Hey there! Sign in to join this conversationNew here? Join for free

How can I be more in-depth in my History exams? Watch

    • Thread Starter
    Offline

    0
    ReputationRep:
    I didn't do too well on my summer AS history papers (compared how high I was predicted - A/B and achieved a C in the non-source paper and an E in the source-based paper) and I got my papers back and there seems to be a consensus in why I didn't do that well - I was being too superficial and lacked depth. Basically I want to know how I can be more in-depth with my answers - it probably involves more knowledge but the thing is the knowledge was there in my answers, I mean I was saying the right things but I didn't deploy enough information. How do I do it?
    Thanks
    Offline

    0
    ReputationRep:
    Be sepcific with your knowledge and make it tight and consice I.E. if you were doing Britian or soemthing could say something like General strike in May 1926 was a key turning point for miners, in which 3 million people went on strike for a period of 9 days. Its precise and too the point and shows knowledge
    Offline

    0
    ReputationRep:
    3 pieces of precise evidence to back up each point at the least
    Offline

    3
    ReputationRep:
    Read example essays (ones that are graded of course!), if your textbook doesn't have any, ask your teacher. You'll start picking up little links and interpretations from them. Then start trying to use those techniques in your own essays - practice (including timed practice) is vital. Also try reading any history 6th form magazines your school may subscribe to and maybe do a bit of extra reading (not essential but damn helpful).

    Also, I like to view writing essay as kind of violent - you're ripping apart information, whether it's sources (use own knowledge and the other sources to rip it apart) or simply ripping apart the question (using own knowledge to rip apart the question into its little segments and seeing how far etc the question stands).
    Offline

    0
    ReputationRep:
    You want specific own knowledge (names, dates, places, numbers) and make sure your spellings are correct. Only use relevent information but try and show a broad range of knowledge - planning topics in advance helps with this. I'd also work on how to write introductions and conclusions as these are big things - mine were always weak so I really had to work on them all through A-level - I mean, the examiner does have a lot of these to mark. I'd also ask your teacher for practice questions on each topic and try these - this will give you ideas about answers (even if those questions aren't the ones in the exam) and so more time to spend on your essay writing. Timing is also important so as not to be sketchy at the end - it's better to miss out paragraphs to get a substantial conclusion in there, I found.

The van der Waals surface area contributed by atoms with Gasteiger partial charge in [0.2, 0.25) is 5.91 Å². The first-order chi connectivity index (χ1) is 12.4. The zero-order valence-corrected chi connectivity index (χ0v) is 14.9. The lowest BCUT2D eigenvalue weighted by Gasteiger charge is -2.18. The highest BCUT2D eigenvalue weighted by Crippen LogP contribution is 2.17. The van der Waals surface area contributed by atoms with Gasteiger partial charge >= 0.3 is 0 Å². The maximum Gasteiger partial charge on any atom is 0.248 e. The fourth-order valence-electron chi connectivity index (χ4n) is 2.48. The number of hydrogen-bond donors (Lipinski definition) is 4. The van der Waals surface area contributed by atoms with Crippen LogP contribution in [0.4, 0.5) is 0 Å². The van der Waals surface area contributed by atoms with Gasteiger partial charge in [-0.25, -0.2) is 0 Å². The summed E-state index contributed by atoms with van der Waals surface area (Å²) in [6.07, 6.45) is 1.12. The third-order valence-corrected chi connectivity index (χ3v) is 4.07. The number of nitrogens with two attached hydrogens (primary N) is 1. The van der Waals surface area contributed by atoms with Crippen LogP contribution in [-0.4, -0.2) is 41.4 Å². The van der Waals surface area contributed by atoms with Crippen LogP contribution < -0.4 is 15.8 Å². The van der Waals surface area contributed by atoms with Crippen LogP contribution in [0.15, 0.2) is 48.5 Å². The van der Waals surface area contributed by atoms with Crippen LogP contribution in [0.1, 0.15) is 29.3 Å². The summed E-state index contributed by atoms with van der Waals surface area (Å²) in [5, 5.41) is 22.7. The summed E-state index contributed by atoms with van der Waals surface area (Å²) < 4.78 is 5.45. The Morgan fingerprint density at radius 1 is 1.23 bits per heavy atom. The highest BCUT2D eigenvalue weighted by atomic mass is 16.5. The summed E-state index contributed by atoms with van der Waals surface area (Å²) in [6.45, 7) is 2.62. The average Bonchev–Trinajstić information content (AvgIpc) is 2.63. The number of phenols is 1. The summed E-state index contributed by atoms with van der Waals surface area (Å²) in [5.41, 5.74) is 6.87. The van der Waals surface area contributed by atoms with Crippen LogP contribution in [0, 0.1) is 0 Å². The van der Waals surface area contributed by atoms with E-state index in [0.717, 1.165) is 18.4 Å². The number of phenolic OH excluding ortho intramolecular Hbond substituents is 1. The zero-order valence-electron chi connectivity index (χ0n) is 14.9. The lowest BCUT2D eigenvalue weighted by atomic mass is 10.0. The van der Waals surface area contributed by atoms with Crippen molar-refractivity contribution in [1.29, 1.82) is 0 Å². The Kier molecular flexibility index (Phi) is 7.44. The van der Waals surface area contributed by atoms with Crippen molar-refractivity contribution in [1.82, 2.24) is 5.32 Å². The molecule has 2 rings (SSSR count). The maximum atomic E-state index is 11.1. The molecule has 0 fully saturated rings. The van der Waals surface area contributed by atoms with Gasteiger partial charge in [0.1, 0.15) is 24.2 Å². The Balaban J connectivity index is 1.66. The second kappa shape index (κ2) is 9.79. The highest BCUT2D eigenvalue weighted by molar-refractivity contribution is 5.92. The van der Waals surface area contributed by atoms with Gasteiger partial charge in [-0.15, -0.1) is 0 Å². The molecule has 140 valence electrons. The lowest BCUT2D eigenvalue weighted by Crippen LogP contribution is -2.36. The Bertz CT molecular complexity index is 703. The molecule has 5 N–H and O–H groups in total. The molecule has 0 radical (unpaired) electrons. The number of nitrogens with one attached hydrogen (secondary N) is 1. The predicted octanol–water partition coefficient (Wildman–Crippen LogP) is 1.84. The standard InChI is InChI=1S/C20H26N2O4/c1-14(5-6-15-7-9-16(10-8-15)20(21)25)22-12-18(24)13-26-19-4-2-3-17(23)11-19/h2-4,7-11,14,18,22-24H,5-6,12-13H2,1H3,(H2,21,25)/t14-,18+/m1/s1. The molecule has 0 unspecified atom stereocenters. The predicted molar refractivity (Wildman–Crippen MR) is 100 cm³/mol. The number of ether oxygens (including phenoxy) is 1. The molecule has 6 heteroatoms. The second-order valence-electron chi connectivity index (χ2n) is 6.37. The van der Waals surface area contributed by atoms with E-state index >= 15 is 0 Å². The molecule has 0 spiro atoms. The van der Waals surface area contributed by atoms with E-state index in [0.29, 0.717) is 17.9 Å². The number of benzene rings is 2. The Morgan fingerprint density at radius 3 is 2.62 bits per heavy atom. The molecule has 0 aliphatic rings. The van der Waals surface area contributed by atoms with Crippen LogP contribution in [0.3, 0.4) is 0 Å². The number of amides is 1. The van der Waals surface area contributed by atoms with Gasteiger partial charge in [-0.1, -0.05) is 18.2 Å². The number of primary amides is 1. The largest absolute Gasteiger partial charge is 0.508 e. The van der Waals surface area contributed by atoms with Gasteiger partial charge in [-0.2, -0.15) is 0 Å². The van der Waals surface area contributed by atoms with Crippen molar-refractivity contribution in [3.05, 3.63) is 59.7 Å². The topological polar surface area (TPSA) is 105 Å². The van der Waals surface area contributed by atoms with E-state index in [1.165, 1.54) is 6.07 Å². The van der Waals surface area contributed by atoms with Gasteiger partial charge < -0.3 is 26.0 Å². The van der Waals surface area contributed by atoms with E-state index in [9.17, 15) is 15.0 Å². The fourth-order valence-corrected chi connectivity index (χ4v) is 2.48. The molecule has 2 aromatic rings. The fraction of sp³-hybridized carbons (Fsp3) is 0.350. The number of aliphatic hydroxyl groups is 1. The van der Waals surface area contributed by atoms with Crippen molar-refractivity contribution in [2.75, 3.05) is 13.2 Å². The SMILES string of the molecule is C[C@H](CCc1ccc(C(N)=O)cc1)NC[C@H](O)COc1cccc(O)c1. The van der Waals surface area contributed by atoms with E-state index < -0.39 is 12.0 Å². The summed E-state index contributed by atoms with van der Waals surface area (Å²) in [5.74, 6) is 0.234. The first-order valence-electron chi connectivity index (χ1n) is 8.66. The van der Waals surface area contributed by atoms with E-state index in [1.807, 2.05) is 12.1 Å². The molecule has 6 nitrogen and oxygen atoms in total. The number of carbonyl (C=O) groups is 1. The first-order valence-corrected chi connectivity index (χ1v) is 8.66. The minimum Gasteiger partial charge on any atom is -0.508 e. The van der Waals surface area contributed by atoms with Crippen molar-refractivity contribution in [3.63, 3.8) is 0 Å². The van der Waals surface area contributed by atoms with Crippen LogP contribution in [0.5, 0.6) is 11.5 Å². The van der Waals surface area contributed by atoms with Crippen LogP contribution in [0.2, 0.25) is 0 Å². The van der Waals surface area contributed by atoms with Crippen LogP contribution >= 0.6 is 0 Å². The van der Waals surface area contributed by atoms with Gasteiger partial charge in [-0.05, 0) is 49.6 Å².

Offline

    1
    ReputationRep:
    (Original post by notonmygapyah)
    I didn't do too well on my summer AS history papers (compared how high I was predicted - A/B and achieved a C in the non-source paper and an E in the source-based paper) and I got my papers back and there seems to be a consensus in why I didn't do that well - I was being too superficial and lacked depth. Basically I want to know how I can be more in-depth with my answers - it probably involves more knowledge but the thing is the knowledge was there in my answers, I mean I was saying the right things but I didn't deploy enough information. How do I do it?
    Thanks

    A general tip make sure you relate everything back to the question. Ask yourself why does it particular point matter to THIS specific question? Avoid waffle, you need to make every sentence count since you have limited time.

    For the source paper, use the sources as a reference point for investigation of the question. The source paper is a real test of how you can de construct a piece of text. Make sure you throw in a few terms such as this source: suggests, implies, states, argues etc

    The key to becoming good at exams is by doing past papers. Time yourself and plan essays and source questions and cross check this with the mark scheme or examiner's report.

    Good luck!
 
 
 
  • See more of what you like on The Student Room

    You can personalise what you see on TSR. Tell us a little about yourself to get started.

  • Poll
    Did TEF Bronze Award affect your UCAS choices?
  • See more of what you like on The Student Room

    You can personalise what you see on TSR. Tell us a little about yourself to get started.

  • The Student Room, Get Revising and Marked by Teachers are trading names of The Student Room Group Ltd.

    Register Number: 04666380 (England and Wales), VAT No. 806 8067 22 Registered Office: International House, Queens Road, Brighton, BN1 3XE

    Quick reply
    Reputation gems: You get these gems as you gain rep from other members for making good contributions and giving helpful advice.